Don’t we want our kids to learn to be content as they grow up?  Are we creating a generation of Greedy Gimmie Kids who will enter the work world expecting to have all their demands met when they stamp their foot?

YES.  And it’s time to stop. 

  There is nothing wrong with buying a few Christmas gifts for your children.  It’s the taking it OVERBOARD that is killing us!

  Have you ever watched a child surrounded by 12 new toys?  They can’t focus or enjoy one, too distracted by the other, then the other, then the other, never really enjoying them to their full potential. 

  Let’s teach our kids first to GIVE rather than receive, then, let’s limit what we choose to give them in order to teach them to appreciate what they have.  Let’s reach out to a family in need to make our children aware of how much harder someone has it out there.  How blessed we are to have full tummies and soft beds.

  Let’s stop the Greedy Gimmies in their tracks……….let’s get our kids back to the basics. 

Let’s

Define necessity

Starting now.

It’s past time…..

~T

Keeping Christ in CHRISTmas

Reposted from Christmas 2010, but still straight from my heart:

  Christmas is rapidly approaching, and with it can come a sense of panic, a need to rush into town, push through the crowd towards near empty shelves, and snag those last few items on your Christmas shopping list. Standing in long lines, being told “Happy Holidays” by the greeter as you leave, rushing around to prepare for office parties & family get-togethers, addressing Christmas cards, wrapping gifts, and on the busy-ness goes……

Somewhere along the way, the peaceful, quiet days of Christmas past were lost. Somewhere along the way, Jolly Ol’ St Nick, stole the limelight from baby Jesus, and the madness of Black Friday and Cyber Monday, replaced the leisurely gift shopping of days gone by. Instead, it seems, we celebrate materialism, indulgence and the idea that we need more, more, more.

As a kid growing up, I recall knowing who Santa was, I think he even signed a couple of our packages under the tree a time or two, but I can’t EVER recall a time, that I didn’t know it was really my parents.

I have great memories of Christmas growing up, but you’d be surprised at the ones that stand out most. I remember the year dad went back to college, and we couldn’t afford a Christmas tree, so we decorated the artificial fica tree that stood in our living room, instead. Tiny red apples, red velvet bows and empty mini raisin boxes hung from its branches….

To my little girl eyes, it was beautiful!!!!! There were very few presents under the tree that year, but I don’t remember thinking much of it. Mom kept us busy with special baking and craft projects, and dad kept us in hysterics on Christmas morning, sticking his new electric drill up his nose, stating it could also double as a nose hair trimmer.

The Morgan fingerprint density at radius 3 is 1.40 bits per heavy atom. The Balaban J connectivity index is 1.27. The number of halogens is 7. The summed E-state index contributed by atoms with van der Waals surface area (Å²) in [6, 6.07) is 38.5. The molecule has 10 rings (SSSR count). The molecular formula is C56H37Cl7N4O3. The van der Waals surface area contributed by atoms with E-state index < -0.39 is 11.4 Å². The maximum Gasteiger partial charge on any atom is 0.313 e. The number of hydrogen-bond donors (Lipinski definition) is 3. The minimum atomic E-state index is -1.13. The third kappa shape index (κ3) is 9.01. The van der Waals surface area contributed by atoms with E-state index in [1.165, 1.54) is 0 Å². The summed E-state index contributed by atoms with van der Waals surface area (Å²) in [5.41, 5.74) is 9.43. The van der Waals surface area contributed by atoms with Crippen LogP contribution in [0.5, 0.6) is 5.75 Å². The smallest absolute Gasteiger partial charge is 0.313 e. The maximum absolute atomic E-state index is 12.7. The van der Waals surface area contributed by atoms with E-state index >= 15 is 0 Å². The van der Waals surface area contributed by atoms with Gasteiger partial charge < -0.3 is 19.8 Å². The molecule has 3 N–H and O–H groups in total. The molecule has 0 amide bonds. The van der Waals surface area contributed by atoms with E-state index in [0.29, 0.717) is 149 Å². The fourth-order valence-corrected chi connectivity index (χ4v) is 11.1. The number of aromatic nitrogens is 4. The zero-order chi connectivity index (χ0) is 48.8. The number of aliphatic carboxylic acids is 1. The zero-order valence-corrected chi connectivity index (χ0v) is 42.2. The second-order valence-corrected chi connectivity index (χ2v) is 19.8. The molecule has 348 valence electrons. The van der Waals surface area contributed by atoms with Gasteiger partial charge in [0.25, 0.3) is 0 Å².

As we got older and became teenagers, our finances changed, and my parents got more and more creative in their gift giving…..

  One year we went on a family vacation to the Bahamas instead of getting gifts. Another time, Hawaii. One year, we got cash to spend after Christmas at the big sales, teaching us the value of the dollar, and that it could be stretched much further by waiting for a sale day after Christmas to shop. Another year, after my dad sold his trucking business, and things were incredibly tight, we did intangible gifts. We wrote letters of appreciation to each member of the family, and that Christmas morning was not spent under a pile of wrapping paper and boxes, but quietly seated around the fireplace, reading those letters of love & affirmation to each other.
But, the Christmas that stands out the most in my mind, was not the tropical vacations, not the new boom box or new car…..

No, it was the year we adopted a family in need, through a local church. We were given an address to deliver our goodies to them, in person.

We all loaded up, driving further and further into the oldest part of town, until we arrived in front of a very humble home. Arms loaded with boxes of goodies, we walked to the front door. Once we were done with our “good deed” for the day, we could go back home and have our own Christmas.

We knocked on the door, and were welcomed in broken English. Stepping inside, the first thing I noticed was the home was sparse in furniture. Mattresses serving as beds lay on the floor, and open cupboard doors revealed they were indeed, bare. My heart softened. My “good deed” for the day, suddenly turned into so much more.

Oh, the joy on their faces as we unloaded box after box of groceries, clothing, toys and necessities. I recall tears streaming down the mothers face, as she thanked us over and over in broken English. The father reached out his work-weary hands, silently grasping ours, tears in his eyes telling us how humbled and thankful he was for this, though no words were spoken. Their children ran circles around the old sofa, the language barrier not stopping our interpretation of their squeals of excitement and joy!